Applying for DLA
DLA comes in two parts: the mobility component and the care component. The claim form for DLA covers both of them. A child can be awarded either, or both, of these components.
Throughout the UK you can no longer make a new claim for Disability Living Allowance (DLA) if you are aged 16 to 64. You must claim Personal Independence Payment (PIP) instead.
Find out more about applying for DLA
If you're in England, Scotland or Wales phone the DLA helpline on 0800 121 4600 and ask for a claim form for your child. Or download it from Gov.uk.
In Northern Ireland phone the Disability and Carer's Service on 0800 587 0912 and ask to be sent a form. Or download it from NI Direct.
Phoning is better as the claim will be paid from the date you first ring them. If you just download the form and send it to them, you'll only be paid from when they get your form.
Questionnaire or medical examination
Once they have your form, they may phone you to discuss anything you've written in the form. They may also contact you to arrange a medical examination if they need more information. You should get a decision about the claim within three months.
Your child is not awarded DLA
If your child's claim is turned down, you'll usually get a phone call to discuss this. But you can call the number on the letter if you’d like to talk about the decision before they do.
Ask for a reconsideration
If you're not happy with the outcome, you have one month from the date of the decision to ask the Department for Work and Pensions (DWP) to ask them to look at it again. This is known as a mandatory reconsideration. Call the number on your decision letter to get this started.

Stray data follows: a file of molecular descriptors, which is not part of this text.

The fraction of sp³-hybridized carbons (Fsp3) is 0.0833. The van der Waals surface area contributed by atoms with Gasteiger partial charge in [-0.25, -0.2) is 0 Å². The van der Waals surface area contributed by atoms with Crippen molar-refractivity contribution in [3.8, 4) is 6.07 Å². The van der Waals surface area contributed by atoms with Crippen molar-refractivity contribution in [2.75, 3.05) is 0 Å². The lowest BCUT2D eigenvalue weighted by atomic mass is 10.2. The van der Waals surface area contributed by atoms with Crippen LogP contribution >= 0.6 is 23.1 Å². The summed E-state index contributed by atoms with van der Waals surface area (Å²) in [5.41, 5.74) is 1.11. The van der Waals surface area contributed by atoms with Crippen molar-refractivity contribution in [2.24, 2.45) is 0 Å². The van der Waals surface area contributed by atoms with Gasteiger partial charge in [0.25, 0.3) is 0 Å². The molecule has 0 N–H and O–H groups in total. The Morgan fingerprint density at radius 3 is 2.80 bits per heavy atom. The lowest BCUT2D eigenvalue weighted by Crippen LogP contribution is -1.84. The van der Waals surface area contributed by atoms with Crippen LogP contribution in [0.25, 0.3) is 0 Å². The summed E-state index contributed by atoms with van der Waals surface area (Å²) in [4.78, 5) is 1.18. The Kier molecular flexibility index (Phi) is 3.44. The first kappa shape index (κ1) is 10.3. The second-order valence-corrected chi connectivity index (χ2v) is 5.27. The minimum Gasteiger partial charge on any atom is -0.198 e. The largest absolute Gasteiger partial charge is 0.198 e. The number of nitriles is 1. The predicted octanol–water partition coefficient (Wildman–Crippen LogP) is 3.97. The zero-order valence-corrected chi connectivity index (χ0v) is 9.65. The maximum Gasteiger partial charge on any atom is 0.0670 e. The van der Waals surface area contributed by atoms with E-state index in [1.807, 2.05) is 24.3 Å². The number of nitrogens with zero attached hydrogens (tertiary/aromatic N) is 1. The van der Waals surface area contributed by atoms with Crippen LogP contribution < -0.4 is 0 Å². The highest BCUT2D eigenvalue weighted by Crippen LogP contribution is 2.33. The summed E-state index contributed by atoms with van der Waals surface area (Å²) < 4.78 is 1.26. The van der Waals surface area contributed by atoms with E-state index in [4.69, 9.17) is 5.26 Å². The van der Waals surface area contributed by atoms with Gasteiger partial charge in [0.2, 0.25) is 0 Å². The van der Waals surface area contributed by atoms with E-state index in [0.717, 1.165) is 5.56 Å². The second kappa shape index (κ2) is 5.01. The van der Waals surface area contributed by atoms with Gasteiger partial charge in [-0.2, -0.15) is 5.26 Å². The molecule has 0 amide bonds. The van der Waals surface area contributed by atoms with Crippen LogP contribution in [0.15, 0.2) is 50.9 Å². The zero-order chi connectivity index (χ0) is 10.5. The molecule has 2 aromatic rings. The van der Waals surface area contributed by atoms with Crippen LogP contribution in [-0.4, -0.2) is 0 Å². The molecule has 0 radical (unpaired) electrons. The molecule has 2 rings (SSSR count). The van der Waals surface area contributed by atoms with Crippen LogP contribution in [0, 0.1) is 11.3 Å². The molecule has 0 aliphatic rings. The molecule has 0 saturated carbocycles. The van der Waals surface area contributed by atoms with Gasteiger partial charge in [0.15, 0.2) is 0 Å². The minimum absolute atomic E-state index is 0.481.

If your child's claim is still turned down, you can appeal to an independent tribunal. Find more details on the Citizen's Advice website.
You should state clearly why you disagree with the decision that your child can't get DLA - or can only get it at a rate of DLA you feel is too low.
You can contact a local advice centre, such as Citizens Advice to see if they can give you any support with an appeal.
You'll be offered a 'paper hearing' - you don't need to be at this kind - or an 'oral hearing'. At an oral hearing you can talk about your child's claim. You have more chance of winning your appeal if you choose an oral hearing.
The two parts of DLA
DLA comes in two parts, the mobility component and the care component.
The mobility component is paid to help cover the extra costs your child may have in getting around. It comes with two different rates: the higher and the lower rate. If your child has substantial difficulties in walking, the higher rate may apply to them. If they can walk reasonably well, but need supervision or guidance to do so, the lower rate may apply.
The care component is paid because the symptoms of your child's MS are such that they need either care or supervision from another person. The care they need must relate to some bodily function - typical examples are dressing, bathing, getting to the toilet and moving around safely.
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